Politics and glamour mark Berlin Film Festival’s opening night

By Thomson Reuters Feb 15, 2024 | 4:01 PM

BERLIN (Reuters) – Even the red carpet at the Berlin Film Festival’s opening ceremony was not free of politics on Thursday evening as demonstrators and celebrities turned out in nearly equal measure in the centre of the German capital.

The cast of the Irish historical drama “Small Things Like These,” including the Oscar-nominated Cillian Murphy as well as Matt Damon in a producer role, were on the carpet, as were German stars Lars Eidinger, in competition film “Sterben,” and Heike Makatsch, known for “Love Actually,” among others.

The carpet was briefly taken over by dozens of industry professionals, chanting “defend democracy,” who gathered on the festival’s initiative as its organizers seek to leave no doubt that they are steadfastly against right-wing extremism after controversy over the invitation – and later disinvitation – of members of the far-right Alternative for Germany (AfD) party.

Model Papis Loveday combined politics and glamour by holding up a sign reading “No racism! No AfD” while wearing a white cape that said “More empathy” on the back while actor Pheline Roggan displayed a necklace with the diamond-studded letters “FCK AFD.”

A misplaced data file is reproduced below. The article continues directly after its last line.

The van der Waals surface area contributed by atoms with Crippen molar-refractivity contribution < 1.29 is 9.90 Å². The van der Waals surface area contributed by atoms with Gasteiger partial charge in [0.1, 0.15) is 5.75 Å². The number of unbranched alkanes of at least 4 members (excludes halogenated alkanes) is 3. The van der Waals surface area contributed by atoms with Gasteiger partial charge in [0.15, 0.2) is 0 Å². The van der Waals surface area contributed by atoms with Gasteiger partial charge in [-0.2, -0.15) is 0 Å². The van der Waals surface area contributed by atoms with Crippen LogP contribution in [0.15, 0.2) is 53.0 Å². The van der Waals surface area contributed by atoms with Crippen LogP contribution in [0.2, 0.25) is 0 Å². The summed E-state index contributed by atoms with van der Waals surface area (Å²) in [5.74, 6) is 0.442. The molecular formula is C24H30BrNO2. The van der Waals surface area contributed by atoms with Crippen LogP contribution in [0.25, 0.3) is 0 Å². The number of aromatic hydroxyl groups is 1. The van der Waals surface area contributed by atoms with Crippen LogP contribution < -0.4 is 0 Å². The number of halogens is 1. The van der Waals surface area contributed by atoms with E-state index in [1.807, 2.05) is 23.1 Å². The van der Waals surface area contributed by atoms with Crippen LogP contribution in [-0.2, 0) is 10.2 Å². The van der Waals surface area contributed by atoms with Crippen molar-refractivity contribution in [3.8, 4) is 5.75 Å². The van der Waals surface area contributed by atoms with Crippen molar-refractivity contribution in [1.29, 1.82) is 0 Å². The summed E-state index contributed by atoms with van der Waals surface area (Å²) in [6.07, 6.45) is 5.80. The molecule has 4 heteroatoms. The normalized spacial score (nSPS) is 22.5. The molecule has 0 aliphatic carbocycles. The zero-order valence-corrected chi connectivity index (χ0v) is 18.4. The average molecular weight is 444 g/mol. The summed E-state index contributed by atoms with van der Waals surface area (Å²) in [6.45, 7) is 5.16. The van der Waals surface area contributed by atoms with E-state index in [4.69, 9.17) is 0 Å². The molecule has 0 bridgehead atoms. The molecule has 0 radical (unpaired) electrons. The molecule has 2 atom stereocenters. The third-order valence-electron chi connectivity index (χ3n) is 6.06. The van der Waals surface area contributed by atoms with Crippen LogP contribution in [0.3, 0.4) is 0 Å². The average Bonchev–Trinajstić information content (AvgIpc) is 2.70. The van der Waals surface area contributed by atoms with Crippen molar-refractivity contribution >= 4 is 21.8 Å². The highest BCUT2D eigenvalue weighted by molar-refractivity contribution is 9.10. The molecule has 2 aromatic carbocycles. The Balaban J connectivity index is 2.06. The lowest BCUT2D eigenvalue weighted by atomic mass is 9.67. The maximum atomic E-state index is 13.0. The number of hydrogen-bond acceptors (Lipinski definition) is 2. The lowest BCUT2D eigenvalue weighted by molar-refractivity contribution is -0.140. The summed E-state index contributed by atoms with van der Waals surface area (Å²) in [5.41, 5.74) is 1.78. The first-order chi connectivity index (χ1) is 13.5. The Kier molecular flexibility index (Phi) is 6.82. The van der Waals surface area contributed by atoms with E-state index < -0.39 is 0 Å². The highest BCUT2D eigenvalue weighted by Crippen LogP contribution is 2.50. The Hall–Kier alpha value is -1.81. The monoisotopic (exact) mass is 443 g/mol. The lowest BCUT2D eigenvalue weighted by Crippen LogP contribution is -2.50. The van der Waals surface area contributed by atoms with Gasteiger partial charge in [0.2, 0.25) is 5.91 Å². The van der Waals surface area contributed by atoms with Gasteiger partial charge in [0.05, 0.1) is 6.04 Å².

According to German magazine Spiegel, some people on the edge of the carpet were seen holding posters in support of the AfD that read: “Berlinale – discrimination is the norm.”

Separately, dozens gathered near the Berlinale Palast where the ceremony was taking place as part of a strike called for higher wages at the CinemaxX and CineStar theatre chain.

Festival co-director Mariette Rissenbeek used her opening ceremony speech to highlight the wars and conflicts in Ukraine, Iran, the Middle East and Sudan, as well as warn of the threat that right-wing extremists pose to Germany’s democracy.

“We have obviously reached tipping points in the climate crisis and in our society. That is why we must and can adapt the rules of interaction with each other,” Rissenbeek told the audience at the opening ceremony.

“The Berlinale has plenty of room for dialogue between people and art. But it has no room for hate. Hate is not on our guest list,” she added, to a round of applause.

(Reporting by Hanna Rantala and Swantje Stein; Writing by Miranda Murray; Editing by Jonathan Oatis)